For those who missed out on the Home Buyer Tax Credit, there is good news: the credit has once again received an extension. Enacted on July 2, the U.S. Home buyer Assistance and Improvement Act of 2010, which was largely backed by Senate Majority Leader Harry Reid, extends the closing deadline from June 30 to September 30 for buyers who had entered into a binding contract by the original April 30 deadline. Therefore, while it is still too late for those who didn’t get the ball rolling before the April deadline, those who had trouble with closing on the deal in time can still take advantage of the $8,000 maximum credit for first time buyers as well as the $6,500 credit for longtime homeowners who decided to purchase a new home.
In order to qualify for the first-time homebuyer credit, the buyer must not have jointly or separately owned another principal residence over the past three years. If the property is being purchased by a married couple, this stipulation counts for both the husband and the wife. To qualify for the longtime resident homebuyer credit, on the other hand, the buyer must have resided in the same residence for five consecutive years within the past eight years. Once again, if the home is being purchased by a married couple, this stipulation applies to both the husband and the wife.
While this extension is beneficial to anyone who was attempting to purchase a home before the deadline, it is particularly good news for those who were interested in a short sale. After all, short sales traditionally take some time to complete as the necessary paperwork gets completed. For many who were interested in purchasing a short sale, signing the contract by the end of April and closing on the deal by the end of June was nothing short of impossible.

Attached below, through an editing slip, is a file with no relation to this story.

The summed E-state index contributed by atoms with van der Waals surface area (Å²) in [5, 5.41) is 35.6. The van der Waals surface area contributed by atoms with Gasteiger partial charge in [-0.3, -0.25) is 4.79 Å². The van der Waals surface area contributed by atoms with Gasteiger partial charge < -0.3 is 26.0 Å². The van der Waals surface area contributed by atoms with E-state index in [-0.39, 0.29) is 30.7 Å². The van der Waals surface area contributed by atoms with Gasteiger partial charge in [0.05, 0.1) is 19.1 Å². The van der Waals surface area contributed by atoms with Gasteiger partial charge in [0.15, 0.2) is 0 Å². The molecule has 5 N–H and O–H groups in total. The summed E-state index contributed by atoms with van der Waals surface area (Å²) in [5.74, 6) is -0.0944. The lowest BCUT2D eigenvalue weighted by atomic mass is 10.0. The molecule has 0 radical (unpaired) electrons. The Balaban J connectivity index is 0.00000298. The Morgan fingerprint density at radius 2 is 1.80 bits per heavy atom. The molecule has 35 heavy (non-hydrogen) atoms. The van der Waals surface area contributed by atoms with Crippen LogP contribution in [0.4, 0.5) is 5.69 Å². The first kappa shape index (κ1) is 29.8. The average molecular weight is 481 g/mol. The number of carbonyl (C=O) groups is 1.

According to the National Association of Realtors, approximately 180,000 prospective homeowners were at risk of missing out on the tax credit if the extension had not been passed. Now, with the deadline extended to September 30 for those who were under contract by April 30, those buyers have the extra time that is needed to complete the paperwork necessary to close on their deals.
With the new bill only applying to those who were already under contract, the extension is not likely to cause a boost in home sales. Still, for those who were caught in limbo and who thought they might have missed out on this deal, the passing of the bill is certainly very good news.
About the Author:
Eric Bramlett is the broker & co-owner of One Source Realty, a boutique Austin real estate brokerage. Eric currently manages his agents, and works with select buyers & sellers. Eric manages a Austin condo website, and specializes in Steiner Ranch Homes for Sale. Eric has worked in central & west Austin for 7+ years, and is considered an expert in online marketing.